TEHRAN (AFP) – A Sunni militant group in Iran has claimed it kidnapped a man working at a nuclear facility and has threatened to spill his secrets if members of the group held by Tehran are not released.
Jundallah (Soldiers of God) said on its website junbish.blogspot.com late on Saturday that it was holding hostage Amir Hossein Shirani, an “employee at a nuclear plant” in Iran’s central province of Isfahan.
“Mr Shirani has important information, especially about senior Iranian nuclear experts… and release of his confessions will cost the Iranian regime dearly,” it said in a statement, without adding when Shirani was abducted.
Jundallah has demanded that Tehran free what it said were more than 200 Sunni and Baluch political prisoners and members of the group held in Iranian jails, the statement added.
It warned that failure to do so “within a week” would lead to “releasing to the public the information gathered from Mr Amir Hossein Shirani, so the world finds out more about the Iranian regime’s secret nuclear activities.”
The website said Shirani was being held in the mountains of the southeastern Sistan-Baluchestan province bordering Pakistan and Afghanistan, an area known for drug smuggling and tribal unrest.
Iranian officials confirmed the kidnapping but downplayed it.
“Amir Hossein Shirani worked as a welder for a short period and then as a driver for one of the companies contracted with” the Iran Atomic Energy Organisation, said Hamid Khadem Qaemi, a spokesman for the nuclear body.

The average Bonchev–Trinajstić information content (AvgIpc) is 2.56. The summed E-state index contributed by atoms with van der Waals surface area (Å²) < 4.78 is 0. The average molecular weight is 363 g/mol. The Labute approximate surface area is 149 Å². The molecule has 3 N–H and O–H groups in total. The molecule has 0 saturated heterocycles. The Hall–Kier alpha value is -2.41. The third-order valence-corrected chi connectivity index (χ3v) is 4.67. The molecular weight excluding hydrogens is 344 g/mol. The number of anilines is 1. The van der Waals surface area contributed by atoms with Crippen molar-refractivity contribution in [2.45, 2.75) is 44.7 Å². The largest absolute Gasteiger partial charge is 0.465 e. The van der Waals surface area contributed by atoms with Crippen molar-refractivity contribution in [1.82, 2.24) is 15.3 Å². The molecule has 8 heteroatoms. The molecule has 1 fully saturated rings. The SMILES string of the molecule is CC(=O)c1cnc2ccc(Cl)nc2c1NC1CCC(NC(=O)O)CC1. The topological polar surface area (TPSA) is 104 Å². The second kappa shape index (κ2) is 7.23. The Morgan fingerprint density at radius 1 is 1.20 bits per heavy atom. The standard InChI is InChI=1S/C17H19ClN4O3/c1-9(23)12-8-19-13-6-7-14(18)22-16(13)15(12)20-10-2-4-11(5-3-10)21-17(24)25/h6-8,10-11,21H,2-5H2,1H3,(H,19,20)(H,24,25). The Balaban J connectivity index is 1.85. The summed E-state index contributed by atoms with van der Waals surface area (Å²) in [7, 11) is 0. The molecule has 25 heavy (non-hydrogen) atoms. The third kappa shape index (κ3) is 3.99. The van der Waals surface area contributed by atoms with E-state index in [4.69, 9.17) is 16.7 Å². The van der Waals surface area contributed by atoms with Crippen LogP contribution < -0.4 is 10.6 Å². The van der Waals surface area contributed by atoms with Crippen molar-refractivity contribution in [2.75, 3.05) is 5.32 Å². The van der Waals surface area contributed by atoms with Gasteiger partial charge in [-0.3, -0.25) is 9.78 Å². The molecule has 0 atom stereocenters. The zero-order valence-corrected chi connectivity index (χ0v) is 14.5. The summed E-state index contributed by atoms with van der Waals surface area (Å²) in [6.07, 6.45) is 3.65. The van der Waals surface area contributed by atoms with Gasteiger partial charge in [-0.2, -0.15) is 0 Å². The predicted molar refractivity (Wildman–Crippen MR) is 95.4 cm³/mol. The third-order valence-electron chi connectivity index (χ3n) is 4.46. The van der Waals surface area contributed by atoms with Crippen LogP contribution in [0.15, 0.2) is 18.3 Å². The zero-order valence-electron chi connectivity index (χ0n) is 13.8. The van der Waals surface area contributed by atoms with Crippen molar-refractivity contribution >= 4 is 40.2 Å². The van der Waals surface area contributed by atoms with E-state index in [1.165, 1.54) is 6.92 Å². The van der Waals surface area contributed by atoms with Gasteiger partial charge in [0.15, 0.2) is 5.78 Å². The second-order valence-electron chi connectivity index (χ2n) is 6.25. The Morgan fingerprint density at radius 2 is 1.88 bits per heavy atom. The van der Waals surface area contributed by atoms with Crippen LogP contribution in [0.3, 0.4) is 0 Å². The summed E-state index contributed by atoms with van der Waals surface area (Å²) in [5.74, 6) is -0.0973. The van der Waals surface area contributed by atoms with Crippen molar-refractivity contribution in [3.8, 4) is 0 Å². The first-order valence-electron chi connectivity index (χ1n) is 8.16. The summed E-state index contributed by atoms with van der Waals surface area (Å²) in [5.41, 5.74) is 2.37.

“He is not employed with Iran’s Atomic Energy Organisation” any more, Qaemi was quoted as saying by Farhang-e Ashti newspaper on Sunday, adding that the abduction was a “personal matter and not linked to the nuclear issue.”
Gholam Reza Ansari, the judiciary chief in Isfahan, also confirmed that Shirani had been kidnapped, but said the “abduction was related to a financial dispute with a drug cartel in Sistan-Baluchestan.”
Jundallah’s claim comes after Iran admitted on Friday that Western nations have been spying on its controversial nuclear programme, but that Tehran had managed to halt it.
The West led by Washington suspects that Iran is seeking to make atomic weapons under the guise of a civilian nuclear programme, a charge Tehran denies.
Jundallah says it is fighting for the interests of Sistan-Baluchestan’s large ethnic Baluch community who, unlike most Iranians who are Shiite, mainly follow the Sunni branch of Islam.
In the past decade, Jundallah has admitted responsibility for many deadly attacks on Iranian security forces as well as assaults that have led to civilian deaths in Sistan-Baluchestan.
In July, it launched twin suicide bombings at a mosque in the provincial capital Zahedan, reportedly targeting members of Iran’s elite Revolutionary Guards Corps, killing 28 people.
The authorities have cracked down hard on the group, arresting many suspected members and executing its leader Abdolmalek Rigi in June.